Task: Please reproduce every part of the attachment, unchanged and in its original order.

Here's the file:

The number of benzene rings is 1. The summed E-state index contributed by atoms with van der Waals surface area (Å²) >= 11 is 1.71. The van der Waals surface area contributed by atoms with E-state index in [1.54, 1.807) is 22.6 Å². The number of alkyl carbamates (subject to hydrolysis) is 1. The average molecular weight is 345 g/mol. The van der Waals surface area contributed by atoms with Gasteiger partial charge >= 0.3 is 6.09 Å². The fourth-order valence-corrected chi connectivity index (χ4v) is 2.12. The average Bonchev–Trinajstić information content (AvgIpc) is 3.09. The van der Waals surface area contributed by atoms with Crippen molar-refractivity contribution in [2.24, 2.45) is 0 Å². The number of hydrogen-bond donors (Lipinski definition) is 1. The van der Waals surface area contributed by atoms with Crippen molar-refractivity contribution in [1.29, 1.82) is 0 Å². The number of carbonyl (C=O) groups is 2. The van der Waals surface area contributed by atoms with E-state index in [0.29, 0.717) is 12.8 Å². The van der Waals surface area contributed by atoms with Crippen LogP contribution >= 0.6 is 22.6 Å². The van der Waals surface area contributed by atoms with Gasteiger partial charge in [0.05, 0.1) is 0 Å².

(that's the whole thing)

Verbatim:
The number of benzene rings is 1. The summed E-state index contributed by atoms with van der Waals surface area (Å²) >= 11 is 1.71. The van der Waals surface area contributed by atoms with E-state index in [1.54, 1.807) is 22.6 Å². The number of alkyl carbamates (subject to hydrolysis) is 1. The average molecular weight is 345 g/mol. The van der Waals surface area contributed by atoms with Gasteiger partial charge >= 0.3 is 6.09 Å². The fourth-order valence-corrected chi connectivity index (χ4v) is 2.12. The average Bonchev–Trinajstić information content (AvgIpc) is 3.09. The van der Waals surface area contributed by atoms with Crippen molar-refractivity contribution in [2.24, 2.45) is 0 Å². The number of hydrogen-bond donors (Lipinski definition) is 1. The van der Waals surface area contributed by atoms with Crippen molar-refractivity contribution in [1.29, 1.82) is 0 Å². The number of carbonyl (C=O) groups is 2. The van der Waals surface area contributed by atoms with E-state index in [0.29, 0.717) is 12.8 Å². The van der Waals surface area contributed by atoms with Crippen LogP contribution >= 0.6 is 22.6 Å². The van der Waals surface area contributed by atoms with Gasteiger partial charge in [0.05, 0.1) is 0 Å².